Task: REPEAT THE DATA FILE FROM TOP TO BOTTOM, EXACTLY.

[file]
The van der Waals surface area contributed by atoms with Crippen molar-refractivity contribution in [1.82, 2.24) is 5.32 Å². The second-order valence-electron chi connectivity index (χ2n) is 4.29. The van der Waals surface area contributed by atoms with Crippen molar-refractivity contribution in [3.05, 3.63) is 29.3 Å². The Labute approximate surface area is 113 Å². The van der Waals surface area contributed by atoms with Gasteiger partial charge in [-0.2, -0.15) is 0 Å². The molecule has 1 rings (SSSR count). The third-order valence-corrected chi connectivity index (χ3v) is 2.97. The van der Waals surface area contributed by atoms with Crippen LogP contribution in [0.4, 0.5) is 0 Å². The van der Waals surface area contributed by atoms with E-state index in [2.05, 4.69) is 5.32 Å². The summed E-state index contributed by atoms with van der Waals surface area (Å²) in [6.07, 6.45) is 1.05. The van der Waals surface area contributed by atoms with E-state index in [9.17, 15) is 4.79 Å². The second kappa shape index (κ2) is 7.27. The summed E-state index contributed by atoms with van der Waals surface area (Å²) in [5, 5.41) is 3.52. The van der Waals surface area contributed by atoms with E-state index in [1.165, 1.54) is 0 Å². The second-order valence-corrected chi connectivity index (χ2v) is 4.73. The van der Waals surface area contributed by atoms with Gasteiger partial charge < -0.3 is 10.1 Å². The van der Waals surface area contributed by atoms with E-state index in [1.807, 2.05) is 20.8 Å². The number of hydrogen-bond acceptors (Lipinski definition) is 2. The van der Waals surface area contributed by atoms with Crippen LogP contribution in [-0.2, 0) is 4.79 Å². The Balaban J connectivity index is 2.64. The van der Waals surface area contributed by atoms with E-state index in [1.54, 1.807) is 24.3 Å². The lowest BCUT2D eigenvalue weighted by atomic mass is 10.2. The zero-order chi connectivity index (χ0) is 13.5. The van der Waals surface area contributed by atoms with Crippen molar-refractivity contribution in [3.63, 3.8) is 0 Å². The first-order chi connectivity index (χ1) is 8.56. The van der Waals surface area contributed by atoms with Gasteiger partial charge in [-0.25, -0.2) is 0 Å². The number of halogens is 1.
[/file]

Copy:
The van der Waals surface area contributed by atoms with Crippen molar-refractivity contribution in [1.82, 2.24) is 5.32 Å². The second-order valence-electron chi connectivity index (χ2n) is 4.29. The van der Waals surface area contributed by atoms with Crippen molar-refractivity contribution in [3.05, 3.63) is 29.3 Å². The Labute approximate surface area is 113 Å². The van der Waals surface area contributed by atoms with Gasteiger partial charge in [-0.2, -0.15) is 0 Å². The molecule has 1 rings (SSSR count). The third-order valence-corrected chi connectivity index (χ3v) is 2.97. The van der Waals surface area contributed by atoms with Crippen LogP contribution in [0.4, 0.5) is 0 Å². The van der Waals surface area contributed by atoms with E-state index in [2.05, 4.69) is 5.32 Å². The summed E-state index contributed by atoms with van der Waals surface area (Å²) in [6.07, 6.45) is 1.05. The van der Waals surface area contributed by atoms with E-state index in [9.17, 15) is 4.79 Å². The second kappa shape index (κ2) is 7.27. The summed E-state index contributed by atoms with van der Waals surface area (Å²) in [5, 5.41) is 3.52. The van der Waals surface area contributed by atoms with E-state index in [1.165, 1.54) is 0 Å². The second-order valence-corrected chi connectivity index (χ2v) is 4.73. The van der Waals surface area contributed by atoms with Gasteiger partial charge < -0.3 is 10.1 Å². The van der Waals surface area contributed by atoms with E-state index in [1.807, 2.05) is 20.8 Å². The number of hydrogen-bond acceptors (Lipinski definition) is 2. The van der Waals surface area contributed by atoms with Crippen LogP contribution in [-0.2, 0) is 4.79 Å². The Balaban J connectivity index is 2.64. The van der Waals surface area contributed by atoms with E-state index in [1.54, 1.807) is 24.3 Å². The lowest BCUT2D eigenvalue weighted by atomic mass is 10.2. The zero-order chi connectivity index (χ0) is 13.5. The van der Waals surface area contributed by atoms with Crippen molar-refractivity contribution in [3.63, 3.8) is 0 Å². The first-order chi connectivity index (χ1) is 8.56. The van der Waals surface area contributed by atoms with Gasteiger partial charge in [-0.25, -0.2) is 0 Å². The number of halogens is 1.